The D.C. mayor’s office is only a half-mile from the National Archives. If Democratic Mayor Muriel Bowser ever made that trek, she might have a better grasp on the U.S. Constitution.
It’s right there for everyone to read, including the First Amendment, which warns leaders like her against infringing on the free exercise of religion—something her COVID-19 rules have done to every believer in the nation’s capital.
Now, one of the holiest days of the year approaching, Catholic leaders are done with the unfair treatment. And they’re taking her to court to prove it.
The Catholic Archdiocese of Washington, like a lot of churches, watched what the Supreme Court did in New York City, blowing away Gov. Andrew Cuomo’s rules and opening the doors to in-person services. Now, with Christmas around the corner, they think it’s time that D.C. did the same.
In a lawsuit against Bowser, the diocese points out that it has tried to be cooperative—even waiting to hold services until June. It has “demonstrated that people can worship God in a safe, responsible, and cooperative way,” its attorneys at Becket argue in the filing.
This has led to an exemplary safety record: thousands of masses, with zero known COVID outbreaks linked to the Mass. Yet as Christmas fast approaches, the District has imposed arbitrary 50-person caps on mass attendance—even for masked, socially-distant services, and even when those services are held in churches that can in normal times host over a thousand people.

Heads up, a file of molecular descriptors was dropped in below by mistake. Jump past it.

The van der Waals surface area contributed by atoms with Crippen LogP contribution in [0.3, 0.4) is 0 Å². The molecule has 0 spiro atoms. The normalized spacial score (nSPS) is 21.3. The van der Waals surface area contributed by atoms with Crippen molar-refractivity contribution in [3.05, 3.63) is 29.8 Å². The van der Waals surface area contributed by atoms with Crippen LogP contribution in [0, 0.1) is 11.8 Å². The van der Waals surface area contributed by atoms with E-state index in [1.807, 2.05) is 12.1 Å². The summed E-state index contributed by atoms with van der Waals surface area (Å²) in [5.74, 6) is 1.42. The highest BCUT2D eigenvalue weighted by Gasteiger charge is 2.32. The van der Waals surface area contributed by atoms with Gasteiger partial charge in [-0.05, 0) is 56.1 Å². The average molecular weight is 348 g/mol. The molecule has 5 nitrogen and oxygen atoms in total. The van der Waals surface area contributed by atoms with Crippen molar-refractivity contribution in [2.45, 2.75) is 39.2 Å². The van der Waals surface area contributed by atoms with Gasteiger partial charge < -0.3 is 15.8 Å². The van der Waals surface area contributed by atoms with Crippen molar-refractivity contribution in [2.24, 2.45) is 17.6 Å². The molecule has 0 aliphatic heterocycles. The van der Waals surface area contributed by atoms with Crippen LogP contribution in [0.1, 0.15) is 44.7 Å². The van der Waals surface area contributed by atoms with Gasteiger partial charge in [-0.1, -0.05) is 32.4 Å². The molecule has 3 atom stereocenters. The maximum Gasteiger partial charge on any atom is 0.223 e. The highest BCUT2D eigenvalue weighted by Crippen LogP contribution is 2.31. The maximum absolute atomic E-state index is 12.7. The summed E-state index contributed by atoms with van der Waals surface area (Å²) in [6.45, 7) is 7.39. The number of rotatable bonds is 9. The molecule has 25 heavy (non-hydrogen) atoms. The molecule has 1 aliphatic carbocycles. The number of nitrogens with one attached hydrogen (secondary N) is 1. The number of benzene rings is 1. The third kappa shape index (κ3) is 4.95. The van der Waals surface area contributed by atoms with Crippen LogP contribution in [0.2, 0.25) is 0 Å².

The 50-person cap is ridiculous, the diocese argues, when you consider that “public libraries, laundromats, retail stores, restaurants, tattoo parlors, nail salons, fitness centers, and many other establishments” are only limited based on their capacity.
That’s a slap in the face of local churches, it argues, especially when there are more than 650,000 D.C.-area Catholics who “at the end of this most difficult year—now face the chilling prospect of being told that there is no room for them at the church this Christmas.”
“We here in the Archdiocese of Washington have received no [COVID-19] cases—at least none that we know of, where people are infected for attending church … We just think we should not be treated any differently and certainly not unfairly in comparison to other public places for attendance,” Archbishop of Washington Cardinal Wilton Gregory insisted.
A federal judge has already put Bowser in her place once for these attacks on religious freedom. Her decision to stop Capitol Hill Baptist Church from meeting outside was a huge injustice to the local congregation—one that led Trump-appointee Trevor McFadden to quote Hebrews 10:25.
“It is for the church, not the District or this court, to define for itself the meaning of ‘not forsaking the assembling of ourselves together,'” he insisted.
Now that the Supreme Court has spoken to the matter, the ripple effect is only getting bigger. Let’s hope that includes the nation’s capital, where the Constitution’s freedoms should have a safe and permanent home.
Originally published by Tony Perkins’ FRCAction